The exemplary shapes discussed above permit the shaped section to adjust in diameter in response to placement in varying diameters of body lumens. It is noted that a device may have different shaped sections on different ends of the device.
While many different shapes are contemplated to be within the scope of this disclosure, the shapes will depend upon the ultimate application of the device. As noted herein, the illustrated examples have particular applicability in retrieving obstructions from the vasculature. Accordingly, for these applications the shaped sections should form a shape so that they can expand against a vessel wall without causing trauma to the vessel. For example, upon release from the catheter, the shaped section can assume their resting shape and expand within the vessel. The resting shape can be constructed to have a size slightly greater than that of the vessel. Sizing the device relative to the target vessel may assist in placing the parts of the device against a vessel.
In an additional aspect, the shaped sections may be designed to have an unconstrained shape that is larger than the intended target vessel or simply different than a cross sectional profile of the intended vessel (i.e., not circular or tubular, but e.g., linear or other different shape). In such an example, as the shaped section is released from the delivery catheter, the shape section attempts to return to the unconstrained shape. In those variations where the unconstrained shape is different from the circular profile of the vessel, the leading wire assumes a shape that accommodates the vessel but is more rigid and stable since its unconstrained shape is entirely different from that of the vessel. In other words, the shaped section continually exerts an outward force on the vessel.
In yet another aspect, the shaped sections shown herein may not necessarily lie in the same plane. Instead, they can be axially spaced by an offset. One benefit of constructing the device to have non-planar shaped section is that the configuration might allow for delivery of the device through a smaller microcatheter because the shaped sections do not interfere with one another when collapsed to fit within the microcatheter.
Another aspect applicable to all variations of the devices is to configure the devices (whether the traversing filament or the surrounding portion) for better adherence to the obstruction. One such mode includes the use of coatings that bond to certain clots (or other materials causing the obstruction.) For example, the wires may be coated with a hydrogel or adhesive that bonds to a thrombus. Accordingly, as the device secures about a clot, the combination of the additive and the mechanical structure of the device may improve the effectiveness of the device in removing the obstruction. Coatings may also be combined with the capturing portions or catheter to improve the ability of the device to encapsulate and remove the obstruction (e.g., a hydrophilic coating).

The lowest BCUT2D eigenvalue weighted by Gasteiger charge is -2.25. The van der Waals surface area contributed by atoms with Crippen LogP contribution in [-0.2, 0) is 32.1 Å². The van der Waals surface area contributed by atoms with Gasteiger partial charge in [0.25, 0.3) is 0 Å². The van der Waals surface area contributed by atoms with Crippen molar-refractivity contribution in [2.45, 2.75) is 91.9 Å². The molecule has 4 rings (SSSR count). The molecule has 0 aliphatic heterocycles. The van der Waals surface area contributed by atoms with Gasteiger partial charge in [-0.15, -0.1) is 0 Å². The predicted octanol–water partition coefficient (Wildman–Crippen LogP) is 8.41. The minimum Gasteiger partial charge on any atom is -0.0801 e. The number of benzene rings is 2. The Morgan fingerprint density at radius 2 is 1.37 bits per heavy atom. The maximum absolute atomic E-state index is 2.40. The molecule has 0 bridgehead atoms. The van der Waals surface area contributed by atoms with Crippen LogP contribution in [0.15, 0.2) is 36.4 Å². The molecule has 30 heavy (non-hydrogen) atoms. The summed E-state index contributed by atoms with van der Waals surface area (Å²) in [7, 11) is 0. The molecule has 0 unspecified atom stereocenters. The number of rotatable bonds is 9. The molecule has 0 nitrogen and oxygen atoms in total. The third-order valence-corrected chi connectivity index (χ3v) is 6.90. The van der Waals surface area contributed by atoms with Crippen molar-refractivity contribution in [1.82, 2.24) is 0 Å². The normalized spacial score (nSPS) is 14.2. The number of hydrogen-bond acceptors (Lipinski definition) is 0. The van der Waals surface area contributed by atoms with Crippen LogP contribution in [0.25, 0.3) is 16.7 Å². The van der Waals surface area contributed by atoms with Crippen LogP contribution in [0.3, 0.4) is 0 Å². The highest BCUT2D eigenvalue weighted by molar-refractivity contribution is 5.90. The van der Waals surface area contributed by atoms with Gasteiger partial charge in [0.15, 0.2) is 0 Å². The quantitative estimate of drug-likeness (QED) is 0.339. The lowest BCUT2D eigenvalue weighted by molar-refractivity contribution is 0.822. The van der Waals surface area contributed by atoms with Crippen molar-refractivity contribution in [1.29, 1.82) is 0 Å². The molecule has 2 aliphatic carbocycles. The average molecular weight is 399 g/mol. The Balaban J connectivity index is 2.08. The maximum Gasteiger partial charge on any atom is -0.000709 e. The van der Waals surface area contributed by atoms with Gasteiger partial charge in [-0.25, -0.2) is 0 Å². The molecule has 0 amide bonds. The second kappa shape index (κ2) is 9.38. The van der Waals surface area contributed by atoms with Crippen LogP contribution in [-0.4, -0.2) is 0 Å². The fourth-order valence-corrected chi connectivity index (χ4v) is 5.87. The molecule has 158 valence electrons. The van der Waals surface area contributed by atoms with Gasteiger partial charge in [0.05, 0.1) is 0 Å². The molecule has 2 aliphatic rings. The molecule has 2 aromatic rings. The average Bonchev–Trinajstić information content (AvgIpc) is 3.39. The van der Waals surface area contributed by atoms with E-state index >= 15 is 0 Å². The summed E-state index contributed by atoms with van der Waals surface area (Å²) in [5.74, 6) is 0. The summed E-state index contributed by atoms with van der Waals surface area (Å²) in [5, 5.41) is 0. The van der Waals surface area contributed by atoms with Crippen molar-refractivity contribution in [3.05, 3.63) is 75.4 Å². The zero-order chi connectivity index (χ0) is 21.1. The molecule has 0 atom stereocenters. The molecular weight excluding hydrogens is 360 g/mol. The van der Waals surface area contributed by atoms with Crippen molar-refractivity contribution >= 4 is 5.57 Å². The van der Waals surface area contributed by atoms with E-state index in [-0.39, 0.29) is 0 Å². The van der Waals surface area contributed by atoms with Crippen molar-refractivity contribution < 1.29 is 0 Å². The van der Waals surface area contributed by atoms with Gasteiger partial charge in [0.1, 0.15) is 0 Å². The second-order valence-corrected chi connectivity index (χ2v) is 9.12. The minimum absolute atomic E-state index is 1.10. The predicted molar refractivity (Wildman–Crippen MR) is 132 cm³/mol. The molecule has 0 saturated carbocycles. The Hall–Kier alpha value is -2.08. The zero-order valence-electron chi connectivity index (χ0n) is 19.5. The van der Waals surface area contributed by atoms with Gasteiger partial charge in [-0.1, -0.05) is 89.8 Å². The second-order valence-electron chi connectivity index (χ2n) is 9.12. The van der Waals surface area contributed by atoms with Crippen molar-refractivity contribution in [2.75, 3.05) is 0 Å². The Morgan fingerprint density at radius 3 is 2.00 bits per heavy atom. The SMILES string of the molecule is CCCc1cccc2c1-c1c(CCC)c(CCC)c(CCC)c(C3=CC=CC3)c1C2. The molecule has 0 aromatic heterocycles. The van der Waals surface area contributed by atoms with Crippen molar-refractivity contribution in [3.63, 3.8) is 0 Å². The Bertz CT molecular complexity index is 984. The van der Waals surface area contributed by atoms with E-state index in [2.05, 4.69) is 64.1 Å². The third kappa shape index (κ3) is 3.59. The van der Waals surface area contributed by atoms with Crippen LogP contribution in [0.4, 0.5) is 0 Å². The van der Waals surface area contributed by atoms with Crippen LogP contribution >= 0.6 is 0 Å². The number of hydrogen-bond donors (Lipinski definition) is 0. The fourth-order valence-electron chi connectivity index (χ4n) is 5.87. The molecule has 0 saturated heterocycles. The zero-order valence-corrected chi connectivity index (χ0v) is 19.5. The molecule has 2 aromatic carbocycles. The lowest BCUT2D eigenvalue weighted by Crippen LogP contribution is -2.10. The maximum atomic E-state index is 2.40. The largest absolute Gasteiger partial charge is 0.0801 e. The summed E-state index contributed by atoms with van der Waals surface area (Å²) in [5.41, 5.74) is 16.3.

Such improvements may also be mechanical or structural. Any portion of the capturing portion can have hooks, fibers, or barbs 154 (see e.g.,
In addition to additives, the device can be coupled to an RF or other power source (such as 14 or 16 in
The methods described herein may also include treating the obstruction prior to attempting to remove the obstruction. Such a treatment can include applying a chemical or pharmaceutical agent with the goal of making the occlusion shrink or to make it more rigid for easier removal. Such agents include, but are not limited to chemotherapy drugs, or solutions, a mild formalin, or aldehyde solution.
As for other details of the present invention, materials and manufacturing techniques may be employed as within the level of those with skill in the relevant art. The same may hold true with respect to method-based aspects of the invention in terms of additional acts that are commonly or logically employed. In addition, though the invention has been described in reference to several examples, optionally incorporating various features, the invention is not to be limited to that which is described or indicated as contemplated with respect to each variation of the invention.
It is important to note that where possible, aspects of the various described embodiments, or the embodiments themselves can be combined. Where such combinations are intended to be within the scope of this disclosure.
Various changes may be made to the invention described and equivalents (whether recited herein or not included for the sake of some brevity) may be substituted without departing from the true spirit and scope of the invention. Also, any optional feature of the inventive variations may be set forth and claimed independently, or in combination with any one or more of the features described herein. Accordingly, the invention contemplates combinations of various aspects of the embodiments or combinations of the embodiments themselves, where possible. Reference to a singular item, includes the possibility that there are plural of the same items present. More specifically, as used herein and in the appended claims, the singular forms “a,” “and,” “said,” and “the” include plural references unless the context clearly dictates otherwise.